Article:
Remodelling Barbie: how Mattel revived an ailing global brand

Barbie was a brand in trouble, falling out of step with social norms and unable to re-engage with its target market. BBDO San Francisco boss Jim Lesser explains how the brand was able to model a new approach and return to the hearts of young girls (and their mothers) globally.

Barbie icon“This is a story of a fall from grace,” Jim Lesser, CEO of BBDO San Francisco tells a room full of marketers. “Our lead character had it all, she was on top.

“She had fame, she had fortune, she had a pink convertible and a house in Malibu. People adored her but then Barbie started to slip and soon she had one or two ‘oops’ moments and as a result fell pretty hard.”

For decades Barbie has been one of the world’s most iconic kid’s brands, but missteps by maker Mattel and changing social attitudes meant the beloved doll had become very far from the most popular toy in the playground.

The fall: what happens when you have a couple of ‘oops’ moments 

Lesser notes it wasn’t one thing but rather a series of things that saw her fall out of favour with girls and, more importantly, their mothers.

“There were a few incidences that triggered a reaction in media that focused, frankly, on the wrong thing,” says Lesser.

“Girls have always talked to Barbies but when they created a talking Barbie one of the many things she said was ‘maths class is tough‘. Now that may be true but it’s not what mums wanted their daughters to hear from Barbie.

“There was another incident where Barbie was moving from Malibu to New York. She sold the dream house  – except that when she moved their was a giant box of lip gloss, shoes and mascara – and of course you can’t go anywhere without glitter.”

Barbie movie

Mattel did not consider what statement the boxes made

“There were a few of these incidents where Barbie began to lose touch.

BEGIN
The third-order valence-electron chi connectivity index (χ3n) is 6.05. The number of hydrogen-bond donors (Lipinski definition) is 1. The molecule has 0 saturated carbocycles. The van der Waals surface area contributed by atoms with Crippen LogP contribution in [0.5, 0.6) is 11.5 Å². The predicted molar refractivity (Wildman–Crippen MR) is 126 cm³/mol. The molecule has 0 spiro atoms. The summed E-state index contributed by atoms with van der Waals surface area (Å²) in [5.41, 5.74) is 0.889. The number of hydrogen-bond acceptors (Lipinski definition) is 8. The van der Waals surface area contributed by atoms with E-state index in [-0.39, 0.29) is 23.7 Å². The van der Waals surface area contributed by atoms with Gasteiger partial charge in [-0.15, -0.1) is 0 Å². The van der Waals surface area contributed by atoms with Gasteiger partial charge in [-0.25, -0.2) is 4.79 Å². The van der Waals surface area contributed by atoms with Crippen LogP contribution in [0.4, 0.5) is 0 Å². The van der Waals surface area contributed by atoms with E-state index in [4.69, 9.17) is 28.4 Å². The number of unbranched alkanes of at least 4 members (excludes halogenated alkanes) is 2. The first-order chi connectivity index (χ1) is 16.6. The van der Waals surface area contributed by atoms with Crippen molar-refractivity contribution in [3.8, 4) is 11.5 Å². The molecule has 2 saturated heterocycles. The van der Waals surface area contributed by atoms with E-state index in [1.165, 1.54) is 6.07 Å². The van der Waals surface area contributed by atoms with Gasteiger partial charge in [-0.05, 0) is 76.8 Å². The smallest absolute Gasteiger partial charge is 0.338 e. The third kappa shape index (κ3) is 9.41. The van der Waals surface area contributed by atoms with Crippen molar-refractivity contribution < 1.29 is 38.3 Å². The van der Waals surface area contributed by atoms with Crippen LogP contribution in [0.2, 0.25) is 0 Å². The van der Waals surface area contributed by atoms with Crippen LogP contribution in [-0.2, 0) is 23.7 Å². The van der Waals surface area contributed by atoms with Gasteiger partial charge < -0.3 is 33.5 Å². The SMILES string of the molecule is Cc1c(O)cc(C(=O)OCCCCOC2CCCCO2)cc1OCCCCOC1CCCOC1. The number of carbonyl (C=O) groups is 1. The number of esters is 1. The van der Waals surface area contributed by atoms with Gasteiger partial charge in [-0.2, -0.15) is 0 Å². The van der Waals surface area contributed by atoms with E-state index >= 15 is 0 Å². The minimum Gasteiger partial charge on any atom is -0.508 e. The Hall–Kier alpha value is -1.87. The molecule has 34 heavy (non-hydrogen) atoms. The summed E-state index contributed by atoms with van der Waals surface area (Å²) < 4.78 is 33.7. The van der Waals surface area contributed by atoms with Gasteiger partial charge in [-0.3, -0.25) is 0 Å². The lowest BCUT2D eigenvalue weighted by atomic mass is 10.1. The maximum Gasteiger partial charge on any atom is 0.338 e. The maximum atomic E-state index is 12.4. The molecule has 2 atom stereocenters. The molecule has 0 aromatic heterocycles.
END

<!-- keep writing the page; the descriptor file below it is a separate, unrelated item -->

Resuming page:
“She became less and less relevant and somewhere along that line, went from being less relevant to being a negative influence.”

Iconic brands have a place in culture

Lesser argues one of the problems is that Mattel failed to recognise that its brand had become part of the culture in many of the countries they were in.  

“You have to take a second to look at what Mattel accomplished with Barbie over a 50-year history,” he says. “Building the brand into an icon and you certainly don’t get that without the backing of culture.

“Barbie has had more than 160 careers, including being a fashion editor, an astronaut – the first woman in space; she’s been a doctor and 24 years before Hillary she was the first female president.”

Barbie has had over 160 careers.

Culturally significant: Barbie has had more than 160 careers

“The important thing here is for the brand to adapt and reflect culture that was critical to become the icon she was. It’s why she was so beloved.

“What happened though is that Barbie began to lose touch with culture.”

Hitting rock bottom: an intense spotlight 

For an iconic brand like Barbie the press is always watching for a slip up, and the media spotlight can become very hot.

There were headlines like: ‘Is Barbie is dead?‘, Mattel sales suffer again thanks to Barbie and finally: Barbie crusher of aspirations in the Boston Globe.

“‘Crusher of aspirations’ – imagine if it was your brand they were saying that about. It’s not what you want to see,” says Lesser.

Lesser notes that the media coverage impacted sales and with Barbie a major product line for Mattel its stock price halved.

Mattel shareprice 2014-15

Mattel’s share price: Jan 2014 to Oct 2015